Abstract: Over time, a changing environment has produced changes in the types of accounting information and in the dissemination of such information (financial reporting). Certain changes in the environment do impel changes in accounting. This paper examines various theoretical issues in accounting in a historical setting and provides some insight on the manner in which the accounting profession has responded to problems.
    Keywords: evolution of the manorial system; manorial revenue; the manorial establishment; the joint stock company; 'business reporting'; financial profitability; static theory and dynamic theory.
    JEL: N
    Date: 2005–10–22
  4. By: Fabio Buttignon (University of Padua); Marco Vedovato (University of Venice); Paolo Bortoluzzi (University of Venice)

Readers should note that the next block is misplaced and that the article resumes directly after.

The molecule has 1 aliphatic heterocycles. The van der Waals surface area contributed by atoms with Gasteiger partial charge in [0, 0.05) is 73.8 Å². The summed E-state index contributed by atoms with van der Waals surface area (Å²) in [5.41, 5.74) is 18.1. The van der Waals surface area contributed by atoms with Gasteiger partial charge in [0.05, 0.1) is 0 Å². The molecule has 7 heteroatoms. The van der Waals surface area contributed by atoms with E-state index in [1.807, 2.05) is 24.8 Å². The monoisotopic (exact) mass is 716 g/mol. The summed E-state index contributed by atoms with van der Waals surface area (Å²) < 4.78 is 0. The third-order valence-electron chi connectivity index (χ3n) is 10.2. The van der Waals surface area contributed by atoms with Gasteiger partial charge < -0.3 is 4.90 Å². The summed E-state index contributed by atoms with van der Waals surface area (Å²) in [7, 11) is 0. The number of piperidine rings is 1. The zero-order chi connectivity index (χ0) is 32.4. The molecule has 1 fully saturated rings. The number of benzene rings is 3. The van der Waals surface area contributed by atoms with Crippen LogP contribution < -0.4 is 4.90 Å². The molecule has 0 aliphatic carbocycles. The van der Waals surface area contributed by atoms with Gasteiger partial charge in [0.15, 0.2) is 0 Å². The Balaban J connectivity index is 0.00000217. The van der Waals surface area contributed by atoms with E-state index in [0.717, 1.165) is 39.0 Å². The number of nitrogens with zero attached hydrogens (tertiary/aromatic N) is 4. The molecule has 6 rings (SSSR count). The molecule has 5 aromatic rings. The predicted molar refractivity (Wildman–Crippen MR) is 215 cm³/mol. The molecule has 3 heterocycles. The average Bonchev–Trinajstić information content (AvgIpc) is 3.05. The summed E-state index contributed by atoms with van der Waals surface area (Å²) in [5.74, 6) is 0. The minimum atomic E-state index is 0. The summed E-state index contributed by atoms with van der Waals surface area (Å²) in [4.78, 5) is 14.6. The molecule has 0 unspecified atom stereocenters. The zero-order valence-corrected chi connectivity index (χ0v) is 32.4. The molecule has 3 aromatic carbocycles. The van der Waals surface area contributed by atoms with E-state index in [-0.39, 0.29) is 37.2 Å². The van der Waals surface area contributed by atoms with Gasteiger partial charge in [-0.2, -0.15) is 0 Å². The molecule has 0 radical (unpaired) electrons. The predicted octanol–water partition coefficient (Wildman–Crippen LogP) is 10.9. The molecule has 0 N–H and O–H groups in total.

Abstract: Family business succession is often viewed by academics and practitioners as a critical step in the life of a firm: it can affect a variety of matters, ranging from its competitive potential and its hierarchy to its own capability to survive. This is particularly true in Italy, where firms are by and large small or medium, with no direct access to the capital market, and where many entrepreneurs who actively took part in the industrial development of the second half of the 20th century are now giving up their jobs. In this paper we try to understand whether Private Equity can be an effective answer to this emerging issue or not. To this end, at this first stage of the research, we focused on those Italian deals where the Private Equity investor was heavily involved (meaning that it acquired at least a majority stake in the target family firm) and we examined the effect of the deal performances of firms (comparing the performance two years before and three years after the deal). The sample includes 21 of the 44 family business investor buyouts (FBIBO) carried out in Italy during the 1990s. The results are ambivalent. Some of the identified variables (such as Turnover, EBITDA, ...) are not statistically significant, meaning that performance trends before and after the deal cannot be tracked back to the role of the Private Equity investor. Case study analysis thus becomes more relevant. In the attempt to identify some pattern of behaviour, we clustered the firms according to their trends in Turnover and EBITDA margin (both adjusted by industry). This categorization gave some interesting results. Generally, PE intervention causes a discontinuity in the life of a firm, generating a shift in performance trends: from bad to good and vice versa. This result wasn’t expected, considering that target firms belonged mainly to mature business and that existing management was kept in place. Almost a third of the analyzed firms achieved very good performances after the PE investment, while another third displayed some signs of failure. In the middle, some mixed situations emerged, where growth was reached at the expense of profitability or where profitability was increased as growth diminished.